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Research Brief

A pediatric heart surgeon who treats 150 children each year is likely to provide better care than one who treats only 25. The link between volume and quality for surgeons and high-risk specialists is well established: The more experience physicians have with a specific procedure or diagnosis, the better their decisionmaking skills, and the better their performance. But what about physicians who treat more routine issues, such as acute respiratory infections (ARIs), for which procedure- or diagnosis-specific expertise may be less relevant to a patient's outcome? How does the volume of their practice affect the quality of their care?

To answer this question, RAND researchers analyzed a year's worth of data on outpatient visits to primary care physicians for ARIs at a large integrated health system in the northeastern United States. The research team grouped physicians according to the volume of patients they treated and then calculated, as a measure of quality, how often and how appropriately each group prescribed antibiotics for ARIs.

The study found that high volume does not translate to high quality in the treatment of ARIs:

  • Physicians who treat a higher volume of patients with ARIs are more likely to diagnose a condition that calls for antibiotics than to diagnose one that does not.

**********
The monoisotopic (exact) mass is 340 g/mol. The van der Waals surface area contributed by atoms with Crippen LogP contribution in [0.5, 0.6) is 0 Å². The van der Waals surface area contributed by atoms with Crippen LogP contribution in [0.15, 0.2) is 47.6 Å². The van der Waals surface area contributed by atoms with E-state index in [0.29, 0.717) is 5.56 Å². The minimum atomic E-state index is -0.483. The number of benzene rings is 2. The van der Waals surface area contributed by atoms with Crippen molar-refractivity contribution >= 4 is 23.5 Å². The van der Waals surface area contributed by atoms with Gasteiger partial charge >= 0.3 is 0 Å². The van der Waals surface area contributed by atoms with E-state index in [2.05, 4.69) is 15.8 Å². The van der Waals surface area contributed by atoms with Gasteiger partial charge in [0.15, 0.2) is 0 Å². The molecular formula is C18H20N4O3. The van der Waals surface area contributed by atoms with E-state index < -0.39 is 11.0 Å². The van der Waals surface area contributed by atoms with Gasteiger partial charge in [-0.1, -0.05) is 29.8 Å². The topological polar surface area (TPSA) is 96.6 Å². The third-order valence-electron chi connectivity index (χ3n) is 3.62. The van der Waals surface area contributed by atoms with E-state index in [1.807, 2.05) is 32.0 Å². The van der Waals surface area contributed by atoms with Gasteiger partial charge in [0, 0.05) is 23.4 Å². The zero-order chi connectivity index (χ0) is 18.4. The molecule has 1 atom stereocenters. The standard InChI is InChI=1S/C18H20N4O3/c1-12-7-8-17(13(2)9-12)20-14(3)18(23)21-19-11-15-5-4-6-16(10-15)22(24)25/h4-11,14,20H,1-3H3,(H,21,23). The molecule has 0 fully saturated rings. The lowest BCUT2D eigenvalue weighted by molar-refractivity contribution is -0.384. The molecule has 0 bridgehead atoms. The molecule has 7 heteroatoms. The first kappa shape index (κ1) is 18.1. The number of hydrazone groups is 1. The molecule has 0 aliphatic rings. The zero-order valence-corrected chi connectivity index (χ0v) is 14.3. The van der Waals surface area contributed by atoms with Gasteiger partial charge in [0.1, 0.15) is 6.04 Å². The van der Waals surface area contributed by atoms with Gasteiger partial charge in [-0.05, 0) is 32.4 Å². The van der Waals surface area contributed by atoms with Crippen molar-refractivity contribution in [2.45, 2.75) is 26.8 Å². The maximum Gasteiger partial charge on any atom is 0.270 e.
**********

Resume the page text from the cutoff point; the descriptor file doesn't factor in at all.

• Higher-volume physicians are more likely to prescribe antibiotics for ARIs, whether or not they are indicated.
  • When antibiotics are indicated, higher-volume physicians are less likely to prescribe the antibiotic recommended by national guidelines as the first-line treatment for a specific condition.
  • Higher-volume physicians are more likely to prescribe an antibiotic for an ARI that attacks a broader range of bacteria than may be necessary.

Rather than adding substantively to primary care physicians' expertise, additional volume may simply be a burden, giving physicians less time to make good decisions. Because primary care physicians account for most ARI visits, understanding how volume affects the quality of their care could inform interventions to reduce the negative public health consequences associated with the inappropriate or unnecessary use of antibiotics — including the increasing threat of antibiotic-resistant germs.

This report is part of the RAND Corporation research brief series. RAND research briefs present policy-oriented summaries of individual published, peer-reviewed documents or of a body of published work.

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